Taino Phonemes and Orthography

UPDATE: 11/23/2012: I mentioned before (see below) that I wanted to avoid using double and triple letter combinations as much as possible. One of the primary reasons is to avoid confusion where a diphthong or triphthong was not to be pronounced. I realized that this is not ideal (I would spell words like “wakia” as “wakiya” and “bohio” as “bo’iyo”. After getting feedback, and consulting the book “Cuba Indigena”, I realized that this is not the best route. First, the diphthongs and triphthongs are readily known, according to “Cuba Indigena”, a book written over a hundred years ago. So for a word like “wakia”, there should be no confusion because “ia” is not a a Taino diphthong. So, I decided to use the apostrophe where a diphthong could occur, but does not.

This page is intended to show how I intend to write Taino words on this blog as of April 2012. It is based mostly on the Roman alphabet.

I do not favor the Roman alphabet, but it does have its advantage in that most people interested in the language are familiar with it. It is not intended as an authority apart from this blog. My goal is to make the writing as simple, avoiding special characters and double or triple letter combinations as much as possible.

I shall add and subtract to this page as issues arise. When using a spelling based on this orthography, I shall try to note other known spellings. Where possible, I conformed to Loko and Garifuna orthography.

Consonants

  1. B : As in English and Spanish.
  2. C : “Ch”, as in English and Spanish.
  3. D: As in English and Spanish, and also for the medial “R” in Spanish.
  4. F: As in English and Spanish.
  5. G: “Ng” in English or ” Ñ” in Spanish.
  6. H: As in English.
  7. K: As in English, and sometimes “G” as in English.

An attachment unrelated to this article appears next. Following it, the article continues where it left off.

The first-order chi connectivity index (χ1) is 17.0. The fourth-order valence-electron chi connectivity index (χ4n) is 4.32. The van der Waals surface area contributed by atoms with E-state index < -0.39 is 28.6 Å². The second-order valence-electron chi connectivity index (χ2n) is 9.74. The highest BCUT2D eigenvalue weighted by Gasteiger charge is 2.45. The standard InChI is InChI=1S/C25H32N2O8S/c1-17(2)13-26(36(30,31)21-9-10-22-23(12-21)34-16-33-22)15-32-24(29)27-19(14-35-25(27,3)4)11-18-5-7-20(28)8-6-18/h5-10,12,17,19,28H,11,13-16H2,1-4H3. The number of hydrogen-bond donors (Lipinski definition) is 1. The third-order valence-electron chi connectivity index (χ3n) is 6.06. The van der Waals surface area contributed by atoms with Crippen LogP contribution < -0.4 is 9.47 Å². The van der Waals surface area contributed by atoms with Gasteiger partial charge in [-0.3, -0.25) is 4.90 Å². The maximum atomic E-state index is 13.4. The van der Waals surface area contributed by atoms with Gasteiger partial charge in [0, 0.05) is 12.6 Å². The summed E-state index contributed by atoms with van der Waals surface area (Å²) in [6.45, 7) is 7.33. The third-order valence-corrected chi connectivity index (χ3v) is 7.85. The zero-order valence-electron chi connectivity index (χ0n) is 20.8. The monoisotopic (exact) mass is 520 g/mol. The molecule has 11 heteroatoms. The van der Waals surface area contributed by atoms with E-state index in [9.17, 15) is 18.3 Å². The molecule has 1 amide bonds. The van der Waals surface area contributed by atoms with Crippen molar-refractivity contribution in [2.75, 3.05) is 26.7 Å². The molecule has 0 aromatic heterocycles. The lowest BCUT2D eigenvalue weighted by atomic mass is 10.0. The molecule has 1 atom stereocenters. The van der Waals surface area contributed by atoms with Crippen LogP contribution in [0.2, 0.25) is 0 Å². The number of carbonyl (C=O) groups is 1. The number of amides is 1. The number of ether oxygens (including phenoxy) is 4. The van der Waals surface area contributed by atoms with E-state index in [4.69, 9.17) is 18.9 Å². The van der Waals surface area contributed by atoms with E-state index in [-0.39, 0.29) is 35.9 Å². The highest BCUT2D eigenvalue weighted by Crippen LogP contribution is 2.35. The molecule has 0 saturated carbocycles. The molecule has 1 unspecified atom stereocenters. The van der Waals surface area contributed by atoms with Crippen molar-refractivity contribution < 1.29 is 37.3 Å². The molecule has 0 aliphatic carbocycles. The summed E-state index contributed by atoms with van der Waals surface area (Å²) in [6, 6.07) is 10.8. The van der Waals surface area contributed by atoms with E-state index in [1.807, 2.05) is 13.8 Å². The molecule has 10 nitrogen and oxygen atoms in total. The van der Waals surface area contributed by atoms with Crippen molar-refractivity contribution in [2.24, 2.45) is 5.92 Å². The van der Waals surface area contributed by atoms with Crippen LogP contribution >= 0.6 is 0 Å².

8. J: As in English.
  9. L: As in English and Spanish. Traditionally had a thick pronunciation that could be confused with a “Ya” sound.
  10. M: As in English and Spanish.
  11. N: As in English and Spanish.
  12. Q: “Kw” in Loko or “Qu” as in English. Expressed as “Gua” in Spanish and K/Garifuna.
  13. R: As in English or Spanish.
  14. S: As in English or Spanish.
  15. T: As in English or Spanish.
  16. W: As in English.
  17. X: “Sh” as in English or Medieval Spanish.
  18. Y: As the consonant in English.
  19. ‘ (apostrophe): The glottal stop.

Vowels

  1. A : As in Spanish and the English short-form vowel.
  2. E : As in Spanish and the English short-form vowel.
  3. I : As in Spanish and the English long-form vowel “E”.
  4. O : As in Spanish and the English long-form vowel.
  5. U : As in Spanish and the English long-form vowel.
  6. V : As in the English short-form vowel “U”.

Long vowels or accented vowels are simply represented by a double vowel. I.e., “aa, ee, ii, oo, uu, vv”.

Remember that sometimes vowels act as consonants as well. In the words “apple” and “agua”, the first “A” is acting as a consonant. When this is the case in the first syllable of a word, there will be no extra mark. However, when this is the case in apart from the first syllable, then an apostrophe (‘) will be  used before the vowel.

Diphthongs

  1. Ai : As in the long form “I” in English.
  2. Ao : As in “Ow” (That hurt).
  3. Ei : As in the long form “A” in English, “Ey” in Spanish.
  4. Ie :
  5. Iu :
  6. Oa :
  7. Ui : As in the town of “Camuy” in Puerto Rico.
  8. Uo :

Long and stress diphthongs shall be written with an extra second vowel. I.e.,  “Aii, Aoo, Eii, Iee, Uoo”.

Triphthongs

There are several triphthongs common in K/Garifuna. They are “uai, uaü, iei”. It seems premature to add them on to the page as of today because I have not encountered a word that uses such a combination of letters. Stay tuned.

11 thoughts on “Taino Phonemes and Orthography

    • They’re all attested in the language. In the old documents though, you have letters like “c” and “x”; however, which have different sounds depending where the writer is coming from (c, ch, h, sh, etc). When that arises, I would approach it by looking at similar words in related languages.

  1. I think those are borrowings. I don’t think /f/ is native to Taino. I would need to research more to know where those are borrowed from, perhaps ‘fulesi’ is ultimately from English.

  2. i just checked the Wayuu and Garifuna dictionaries–I didn’t find an /f/ word (pun intended) in Wayuu, but there are a bunch in Garifuna. I have to check my book for the meaning, but the suffix /fa/ is definitely a conjugation in Loko, which Taino is most similar to.

  3. The nineteenth century Loko dictionary edited by Theophilus Schumann prefers /p/ for /f/. The only words spelled with are the three loans ‘flauta’, ‘fortalíssa’ and ‘fridaka’. They wrote the future suffix as ‘pa’.

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